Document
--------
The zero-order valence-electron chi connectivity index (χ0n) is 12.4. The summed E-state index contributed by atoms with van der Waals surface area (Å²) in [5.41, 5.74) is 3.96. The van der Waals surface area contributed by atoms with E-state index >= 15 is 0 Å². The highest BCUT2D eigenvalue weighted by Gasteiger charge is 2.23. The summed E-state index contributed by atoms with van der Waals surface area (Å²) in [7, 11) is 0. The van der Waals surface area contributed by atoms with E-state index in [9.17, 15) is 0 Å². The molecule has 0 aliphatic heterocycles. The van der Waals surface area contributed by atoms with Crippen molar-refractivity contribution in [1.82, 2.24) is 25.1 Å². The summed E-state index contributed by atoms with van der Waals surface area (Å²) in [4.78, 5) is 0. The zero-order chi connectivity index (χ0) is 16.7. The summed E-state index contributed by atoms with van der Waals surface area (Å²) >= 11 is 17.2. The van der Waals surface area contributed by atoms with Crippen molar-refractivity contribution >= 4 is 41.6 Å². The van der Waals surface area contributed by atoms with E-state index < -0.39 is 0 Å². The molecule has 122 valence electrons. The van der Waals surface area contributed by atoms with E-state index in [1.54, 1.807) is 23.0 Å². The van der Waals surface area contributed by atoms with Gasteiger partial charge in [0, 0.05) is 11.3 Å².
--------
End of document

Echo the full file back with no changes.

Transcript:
The zero-order valence-electron chi connectivity index (χ0n) is 12.4. The summed E-state index contributed by atoms with van der Waals surface area (Å²) in [5.41, 5.74) is 3.96. The van der Waals surface area contributed by atoms with E-state index >= 15 is 0 Å². The highest BCUT2D eigenvalue weighted by Gasteiger charge is 2.23. The summed E-state index contributed by atoms with van der Waals surface area (Å²) in [7, 11) is 0. The van der Waals surface area contributed by atoms with E-state index in [9.17, 15) is 0 Å². The molecule has 0 aliphatic heterocycles. The van der Waals surface area contributed by atoms with Crippen molar-refractivity contribution in [1.82, 2.24) is 25.1 Å². The summed E-state index contributed by atoms with van der Waals surface area (Å²) in [4.78, 5) is 0. The zero-order chi connectivity index (χ0) is 16.7. The summed E-state index contributed by atoms with van der Waals surface area (Å²) >= 11 is 17.2. The van der Waals surface area contributed by atoms with Crippen molar-refractivity contribution >= 4 is 41.6 Å². The van der Waals surface area contributed by atoms with E-state index < -0.39 is 0 Å². The molecule has 122 valence electrons. The van der Waals surface area contributed by atoms with E-state index in [1.54, 1.807) is 23.0 Å². The van der Waals surface area contributed by atoms with Gasteiger partial charge in [0, 0.05) is 11.3 Å².